Sit down, gridlock.
After years on the bench, compromise is taking a turn in Congress in the form of a budget deal that is modest in size yet marks a major step away from brinkmanship and shutdowns and talk of default and cliffs.
For both sides of the aisle, there are parts of the deal to love and parts to hate.
We give you the lowdown.
1. We're not out of the woods yet
Though the House and Senate leaders on the negotiating panel reached a deal, it still must be passed by the respective chambers. A House vote is expected as early as today, with the Senate following suit next week. If no approval is given by Jan. 15, another partial government shutdown will begin. Even assuming this latest deal does pass, it does not raise the debt ceiling, which sets up Congress for another budget fight in February.
2. Neither side is entirely pleased
Many Republicans are unhappy that the deal includes increased spending, about $63 billion over the next two years. “The default, to do nothing, was a win for conservatives,” said S.C. Rep. Mick Mulvaney.
Democrats are displeased that the agreement did not include an extension of emergency unemployment benefits, scheduled to expire Dec. 28. The Department of Labor estimates that the expiration will affect 16,700 workers in Nebraska and 35,500 in Iowa. In the House, 166 Democrats signed a letter to Speaker John Boehner urging him to keep the body in session until it can address the issue.
3. Neither side is entirely displeased
Republicans and Democrats alike managed to protect programs dear to them. Democrats blocked GOP efforts to make changes to Medicare and Social Security. Republicans for their part kept the deal from including any changes to corporate tax structure. Most observers expect the Bipartisan Budget Act of 2013, as it's formally known, to pass.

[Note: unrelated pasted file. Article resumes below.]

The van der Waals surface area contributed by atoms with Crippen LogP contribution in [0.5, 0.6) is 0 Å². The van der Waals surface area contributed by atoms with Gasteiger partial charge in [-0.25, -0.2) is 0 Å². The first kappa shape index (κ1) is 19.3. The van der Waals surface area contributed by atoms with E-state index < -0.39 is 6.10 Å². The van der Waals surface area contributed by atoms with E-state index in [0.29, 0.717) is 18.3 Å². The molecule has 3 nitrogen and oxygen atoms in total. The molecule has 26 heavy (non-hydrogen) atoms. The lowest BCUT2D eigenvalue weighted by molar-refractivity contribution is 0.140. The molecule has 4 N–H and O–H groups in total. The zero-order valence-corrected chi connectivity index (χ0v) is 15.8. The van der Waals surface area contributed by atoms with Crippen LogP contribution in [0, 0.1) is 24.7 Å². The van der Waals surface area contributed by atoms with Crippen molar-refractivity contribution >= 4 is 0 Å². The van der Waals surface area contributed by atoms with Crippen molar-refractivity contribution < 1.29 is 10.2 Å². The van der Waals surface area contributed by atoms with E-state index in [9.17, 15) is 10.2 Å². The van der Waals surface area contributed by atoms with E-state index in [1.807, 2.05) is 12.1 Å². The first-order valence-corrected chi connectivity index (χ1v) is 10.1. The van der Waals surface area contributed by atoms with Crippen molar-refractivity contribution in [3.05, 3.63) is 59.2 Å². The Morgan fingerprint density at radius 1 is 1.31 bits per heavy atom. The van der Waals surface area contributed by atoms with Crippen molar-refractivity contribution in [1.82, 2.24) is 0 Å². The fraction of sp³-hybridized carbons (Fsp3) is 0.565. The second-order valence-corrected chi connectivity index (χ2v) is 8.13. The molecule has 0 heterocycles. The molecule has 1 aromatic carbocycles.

Former Sen. Alan Simpson, a Republican who was co-chairman of a national deficit-reduction panel in 2010, predicted that the agreement will eventually be enacted after the “bleating of the lambs and the pounding of the chests” by lawmakers.
4. You could feel the effects
The changes made by budget negotiators will touch the lives of millions of Americans. How? Fliers will see security fees go up about $6 on a typical round-trip ticket. Working-age military retirees will see pared back cost of living adjustments in their retirement benefits. And the deal could hit your stock portfolio. The announcement of an agreement led to a steep fall on Wall Street on Wednesday, as traders worried that a deal could mean the Federal Reserve will end its stimulus programs.
5. A win for compromise?
In what seems a perpetually gridlocked capital, the deal — modest though it is — could signal a newfound willingness to work across the aisle after years of brinkmanship. Both sides admitted that they fell short of their wish lists, but both also expressed pleasure with the finished compromise, a novelty in an environment that seems to have been dominated until recently by all-or-nothing mindsets.
“We understand in this divided government we're not going to get everything we want,” said GOP Rep. Paul Ryan of Wisconsin, one of the deal's major brokers. And Senate Majority Leader Harry Reid, D-Nev., called the agreement “a breath of fresh air.”